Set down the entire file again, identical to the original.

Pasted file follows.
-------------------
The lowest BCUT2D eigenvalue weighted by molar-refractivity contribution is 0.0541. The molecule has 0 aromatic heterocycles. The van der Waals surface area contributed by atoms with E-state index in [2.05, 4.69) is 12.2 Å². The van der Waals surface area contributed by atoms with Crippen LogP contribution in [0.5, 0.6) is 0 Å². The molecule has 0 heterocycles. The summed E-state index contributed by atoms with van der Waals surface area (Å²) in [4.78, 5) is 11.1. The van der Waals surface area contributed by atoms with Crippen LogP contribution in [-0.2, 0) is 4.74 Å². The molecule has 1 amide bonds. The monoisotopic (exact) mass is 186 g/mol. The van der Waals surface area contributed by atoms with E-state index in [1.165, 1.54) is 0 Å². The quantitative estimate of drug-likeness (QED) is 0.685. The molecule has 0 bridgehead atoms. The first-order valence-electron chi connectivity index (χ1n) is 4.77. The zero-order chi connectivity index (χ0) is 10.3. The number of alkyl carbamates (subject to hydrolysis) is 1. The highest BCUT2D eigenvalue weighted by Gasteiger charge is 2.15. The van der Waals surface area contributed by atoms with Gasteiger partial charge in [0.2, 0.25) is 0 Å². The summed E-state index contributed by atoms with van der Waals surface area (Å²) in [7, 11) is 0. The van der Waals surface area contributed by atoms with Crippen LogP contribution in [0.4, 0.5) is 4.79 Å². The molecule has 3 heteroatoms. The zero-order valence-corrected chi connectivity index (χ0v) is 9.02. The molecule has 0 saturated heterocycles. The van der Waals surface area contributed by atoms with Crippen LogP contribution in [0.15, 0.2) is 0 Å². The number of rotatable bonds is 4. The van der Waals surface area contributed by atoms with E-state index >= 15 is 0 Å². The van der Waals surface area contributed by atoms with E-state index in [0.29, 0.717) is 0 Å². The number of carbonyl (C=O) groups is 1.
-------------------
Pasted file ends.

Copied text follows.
The lowest BCUT2D eigenvalue weighted by molar-refractivity contribution is 0.0541. The molecule has 0 aromatic heterocycles. The van der Waals surface area contributed by atoms with E-state index in [2.05, 4.69) is 12.2 Å². The van der Waals surface area contributed by atoms with Crippen LogP contribution in [0.5, 0.6) is 0 Å². The molecule has 0 heterocycles. The summed E-state index contributed by atoms with van der Waals surface area (Å²) in [4.78, 5) is 11.1. The van der Waals surface area contributed by atoms with Crippen LogP contribution in [-0.2, 0) is 4.74 Å². The molecule has 1 amide bonds. The monoisotopic (exact) mass is 186 g/mol. The van der Waals surface area contributed by atoms with E-state index in [1.165, 1.54) is 0 Å². The quantitative estimate of drug-likeness (QED) is 0.685. The molecule has 0 bridgehead atoms. The first-order valence-electron chi connectivity index (χ1n) is 4.77. The zero-order chi connectivity index (χ0) is 10.3. The number of alkyl carbamates (subject to hydrolysis) is 1. The highest BCUT2D eigenvalue weighted by Gasteiger charge is 2.15. The van der Waals surface area contributed by atoms with Gasteiger partial charge in [0.2, 0.25) is 0 Å². The summed E-state index contributed by atoms with van der Waals surface area (Å²) in [7, 11) is 0. The van der Waals surface area contributed by atoms with Crippen LogP contribution in [0.4, 0.5) is 4.79 Å². The molecule has 3 heteroatoms. The zero-order valence-corrected chi connectivity index (χ0v) is 9.02. The molecule has 0 saturated heterocycles. The van der Waals surface area contributed by atoms with Crippen LogP contribution in [0.15, 0.2) is 0 Å². The number of rotatable bonds is 4. The van der Waals surface area contributed by atoms with E-state index >= 15 is 0 Å². The van der Waals surface area contributed by atoms with E-state index in [0.29, 0.717) is 0 Å². The number of carbonyl (C=O) groups is 1.